On Monday, a Microsoft spokesman declined to comment beyond Mr. Smith’s post.

To prepare for fallout with customers, Judson Althoff, a Microsoft executive vice president, sent an email to the company’s field sales team on Sunday encouraging them to be supportive of businesses targeted by the attack, or even those who were simply aware of it.

“Our key direction to you is to remember that we are in this with our customers — we are trusted advisers, counselors, and suppliers to them,” he wrote. “More than technical guidance, I want you to make sure you are spending the time needed to understand the concerns they have and that they know we…

How the auto industry is about to get personal

Image Credit: Lexus

As technology advancements have completely revolutionized the driving experience, car interiors have become seamlessly integrated with the outside world.

Sensors and software make it possible for vehicles to interact with your home or office, allowing you to stay connected while on the move. While autonomous vehicles are likely years away from becoming mainstream, connected cars are here and now. Those working in the automotive industry realize that as artificial intelligence solutions continue to advance the level of connectivity between the outside world and the inside of a vehicle, personalization is becoming one of the key elements of connected vehicles.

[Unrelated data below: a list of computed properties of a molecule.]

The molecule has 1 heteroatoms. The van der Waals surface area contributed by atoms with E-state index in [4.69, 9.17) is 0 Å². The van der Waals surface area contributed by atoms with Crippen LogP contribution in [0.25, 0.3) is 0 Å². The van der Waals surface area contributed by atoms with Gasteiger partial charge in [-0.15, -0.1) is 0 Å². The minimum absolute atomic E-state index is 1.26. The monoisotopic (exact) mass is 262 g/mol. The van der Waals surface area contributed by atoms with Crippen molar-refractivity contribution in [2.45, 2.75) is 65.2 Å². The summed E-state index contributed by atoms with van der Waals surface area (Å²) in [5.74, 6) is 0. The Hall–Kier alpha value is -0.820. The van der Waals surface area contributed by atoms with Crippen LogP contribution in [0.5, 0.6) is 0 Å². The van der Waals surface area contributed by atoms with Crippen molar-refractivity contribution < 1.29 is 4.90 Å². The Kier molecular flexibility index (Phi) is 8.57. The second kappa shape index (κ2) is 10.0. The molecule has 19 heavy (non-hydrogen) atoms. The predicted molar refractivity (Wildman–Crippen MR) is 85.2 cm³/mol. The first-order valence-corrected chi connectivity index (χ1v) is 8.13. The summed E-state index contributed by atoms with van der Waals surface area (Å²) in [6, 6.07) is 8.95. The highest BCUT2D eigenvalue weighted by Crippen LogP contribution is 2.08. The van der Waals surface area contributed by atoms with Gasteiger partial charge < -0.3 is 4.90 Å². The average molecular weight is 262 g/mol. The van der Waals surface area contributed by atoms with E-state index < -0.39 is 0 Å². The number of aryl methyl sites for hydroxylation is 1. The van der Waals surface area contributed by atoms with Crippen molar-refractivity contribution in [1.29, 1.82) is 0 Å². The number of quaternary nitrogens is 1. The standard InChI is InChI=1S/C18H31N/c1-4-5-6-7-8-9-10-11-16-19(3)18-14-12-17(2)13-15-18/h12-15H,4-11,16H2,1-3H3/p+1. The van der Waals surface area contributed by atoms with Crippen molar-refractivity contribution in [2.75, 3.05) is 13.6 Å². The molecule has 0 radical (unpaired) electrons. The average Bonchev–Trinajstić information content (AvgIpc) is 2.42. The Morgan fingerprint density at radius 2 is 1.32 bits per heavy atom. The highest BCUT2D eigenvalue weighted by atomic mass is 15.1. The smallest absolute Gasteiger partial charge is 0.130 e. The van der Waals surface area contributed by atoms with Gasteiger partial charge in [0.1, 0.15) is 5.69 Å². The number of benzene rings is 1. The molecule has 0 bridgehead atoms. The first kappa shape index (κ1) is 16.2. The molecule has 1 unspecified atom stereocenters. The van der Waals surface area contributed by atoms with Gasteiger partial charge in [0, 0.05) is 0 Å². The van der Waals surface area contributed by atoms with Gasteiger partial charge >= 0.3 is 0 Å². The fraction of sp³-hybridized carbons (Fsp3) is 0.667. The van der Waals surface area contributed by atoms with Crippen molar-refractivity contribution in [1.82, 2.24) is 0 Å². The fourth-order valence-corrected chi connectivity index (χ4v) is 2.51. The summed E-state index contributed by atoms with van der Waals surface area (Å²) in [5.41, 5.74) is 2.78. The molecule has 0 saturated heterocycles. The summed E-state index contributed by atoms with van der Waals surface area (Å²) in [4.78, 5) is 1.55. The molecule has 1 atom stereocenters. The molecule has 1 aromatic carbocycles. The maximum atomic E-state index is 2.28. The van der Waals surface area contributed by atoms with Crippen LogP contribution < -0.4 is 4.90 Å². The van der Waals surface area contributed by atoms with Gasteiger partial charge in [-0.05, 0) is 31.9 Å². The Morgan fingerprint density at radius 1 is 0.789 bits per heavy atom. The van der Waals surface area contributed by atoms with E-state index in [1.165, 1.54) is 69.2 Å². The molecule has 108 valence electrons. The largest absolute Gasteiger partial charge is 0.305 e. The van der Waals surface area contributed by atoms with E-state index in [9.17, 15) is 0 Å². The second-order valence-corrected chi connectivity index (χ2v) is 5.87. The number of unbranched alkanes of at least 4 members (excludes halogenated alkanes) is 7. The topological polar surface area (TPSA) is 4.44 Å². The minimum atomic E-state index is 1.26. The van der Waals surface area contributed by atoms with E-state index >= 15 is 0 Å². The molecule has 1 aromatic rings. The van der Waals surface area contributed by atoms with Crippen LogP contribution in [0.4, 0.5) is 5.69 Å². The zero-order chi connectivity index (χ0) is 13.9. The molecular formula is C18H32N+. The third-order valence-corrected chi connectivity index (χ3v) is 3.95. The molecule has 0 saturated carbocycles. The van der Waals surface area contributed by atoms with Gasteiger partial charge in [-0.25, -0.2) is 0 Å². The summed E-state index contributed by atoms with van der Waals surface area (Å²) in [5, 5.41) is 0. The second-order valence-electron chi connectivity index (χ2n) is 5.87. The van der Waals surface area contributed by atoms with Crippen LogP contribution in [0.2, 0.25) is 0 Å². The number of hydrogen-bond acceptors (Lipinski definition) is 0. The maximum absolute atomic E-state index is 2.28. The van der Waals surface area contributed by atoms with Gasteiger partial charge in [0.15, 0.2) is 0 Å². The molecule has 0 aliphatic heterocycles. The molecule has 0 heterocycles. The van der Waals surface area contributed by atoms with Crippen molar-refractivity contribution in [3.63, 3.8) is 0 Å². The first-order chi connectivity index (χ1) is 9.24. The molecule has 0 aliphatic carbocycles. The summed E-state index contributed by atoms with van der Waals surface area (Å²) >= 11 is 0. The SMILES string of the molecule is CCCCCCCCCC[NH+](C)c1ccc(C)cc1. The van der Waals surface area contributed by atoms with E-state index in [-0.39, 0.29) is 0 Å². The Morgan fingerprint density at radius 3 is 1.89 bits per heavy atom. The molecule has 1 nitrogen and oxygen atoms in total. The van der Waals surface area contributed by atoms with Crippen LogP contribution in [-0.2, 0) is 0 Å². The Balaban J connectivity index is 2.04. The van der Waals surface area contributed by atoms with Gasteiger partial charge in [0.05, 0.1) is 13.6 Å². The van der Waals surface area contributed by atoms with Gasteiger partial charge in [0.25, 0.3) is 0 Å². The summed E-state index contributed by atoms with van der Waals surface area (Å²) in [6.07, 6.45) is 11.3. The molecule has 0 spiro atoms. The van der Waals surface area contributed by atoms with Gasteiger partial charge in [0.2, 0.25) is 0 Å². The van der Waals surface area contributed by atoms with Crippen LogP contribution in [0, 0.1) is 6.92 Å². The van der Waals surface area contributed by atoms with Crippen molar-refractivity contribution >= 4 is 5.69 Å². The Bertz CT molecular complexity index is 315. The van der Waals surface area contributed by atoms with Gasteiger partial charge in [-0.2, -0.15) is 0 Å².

However, up until now, true personalization hasn’t been available for vehicles, despite the amount of time drivers spend on the road and the range of ways vehicles are used. Instead, vehicle personalization has been limited to accessories — more specifically, stylistic and functional accessories. Think of new rims as an example of a style accessory, and a tow hitch as an example of a functional accessory.

Today, thanks to AI and other smart technologies, vehicle personalization is no longer restricted to these types of features. Cars can not only reflect your personality, they adapt to it. In-car features use data from other smart devices, transforming the vehicle’s interior to reflect the preferences of the driver and creating an in-car experience that is as unique as a fingerprint.